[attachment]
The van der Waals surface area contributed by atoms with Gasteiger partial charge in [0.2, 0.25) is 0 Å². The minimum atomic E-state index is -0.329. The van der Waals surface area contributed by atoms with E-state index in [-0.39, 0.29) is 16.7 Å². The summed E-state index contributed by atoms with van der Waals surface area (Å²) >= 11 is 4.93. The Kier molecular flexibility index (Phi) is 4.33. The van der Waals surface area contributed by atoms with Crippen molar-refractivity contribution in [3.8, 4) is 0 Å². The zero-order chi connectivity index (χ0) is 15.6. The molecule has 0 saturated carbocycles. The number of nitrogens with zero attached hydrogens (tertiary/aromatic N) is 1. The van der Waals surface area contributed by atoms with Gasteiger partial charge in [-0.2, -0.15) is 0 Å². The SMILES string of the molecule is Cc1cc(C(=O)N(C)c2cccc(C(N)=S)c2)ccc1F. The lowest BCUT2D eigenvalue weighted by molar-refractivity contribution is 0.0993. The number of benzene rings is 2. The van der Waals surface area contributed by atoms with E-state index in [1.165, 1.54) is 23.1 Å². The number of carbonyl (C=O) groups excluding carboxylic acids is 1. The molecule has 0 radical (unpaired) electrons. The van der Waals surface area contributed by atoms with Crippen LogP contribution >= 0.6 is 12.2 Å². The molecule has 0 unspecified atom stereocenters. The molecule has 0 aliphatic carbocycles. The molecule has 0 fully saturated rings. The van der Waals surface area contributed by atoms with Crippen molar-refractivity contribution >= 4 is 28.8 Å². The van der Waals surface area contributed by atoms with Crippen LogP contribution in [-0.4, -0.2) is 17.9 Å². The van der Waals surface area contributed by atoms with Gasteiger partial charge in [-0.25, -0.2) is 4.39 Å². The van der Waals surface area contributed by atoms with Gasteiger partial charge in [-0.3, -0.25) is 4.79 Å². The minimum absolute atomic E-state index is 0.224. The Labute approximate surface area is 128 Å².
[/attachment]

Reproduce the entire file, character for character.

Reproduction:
The van der Waals surface area contributed by atoms with Gasteiger partial charge in [0.2, 0.25) is 0 Å². The minimum atomic E-state index is -0.329. The van der Waals surface area contributed by atoms with E-state index in [-0.39, 0.29) is 16.7 Å². The summed E-state index contributed by atoms with van der Waals surface area (Å²) >= 11 is 4.93. The Kier molecular flexibility index (Phi) is 4.33. The van der Waals surface area contributed by atoms with Crippen molar-refractivity contribution in [3.8, 4) is 0 Å². The zero-order chi connectivity index (χ0) is 15.6. The molecule has 0 saturated carbocycles. The number of nitrogens with zero attached hydrogens (tertiary/aromatic N) is 1. The van der Waals surface area contributed by atoms with Gasteiger partial charge in [-0.2, -0.15) is 0 Å². The SMILES string of the molecule is Cc1cc(C(=O)N(C)c2cccc(C(N)=S)c2)ccc1F. The lowest BCUT2D eigenvalue weighted by molar-refractivity contribution is 0.0993. The number of benzene rings is 2. The van der Waals surface area contributed by atoms with E-state index in [1.165, 1.54) is 23.1 Å². The number of carbonyl (C=O) groups excluding carboxylic acids is 1. The molecule has 0 radical (unpaired) electrons. The van der Waals surface area contributed by atoms with Crippen LogP contribution >= 0.6 is 12.2 Å². The molecule has 0 unspecified atom stereocenters. The molecule has 0 aliphatic carbocycles. The molecule has 0 fully saturated rings. The van der Waals surface area contributed by atoms with Crippen molar-refractivity contribution >= 4 is 28.8 Å². The van der Waals surface area contributed by atoms with Crippen LogP contribution in [-0.4, -0.2) is 17.9 Å². The van der Waals surface area contributed by atoms with Gasteiger partial charge in [-0.25, -0.2) is 4.39 Å². The van der Waals surface area contributed by atoms with Gasteiger partial charge in [-0.3, -0.25) is 4.79 Å². The minimum absolute atomic E-state index is 0.224. The Labute approximate surface area is 128 Å².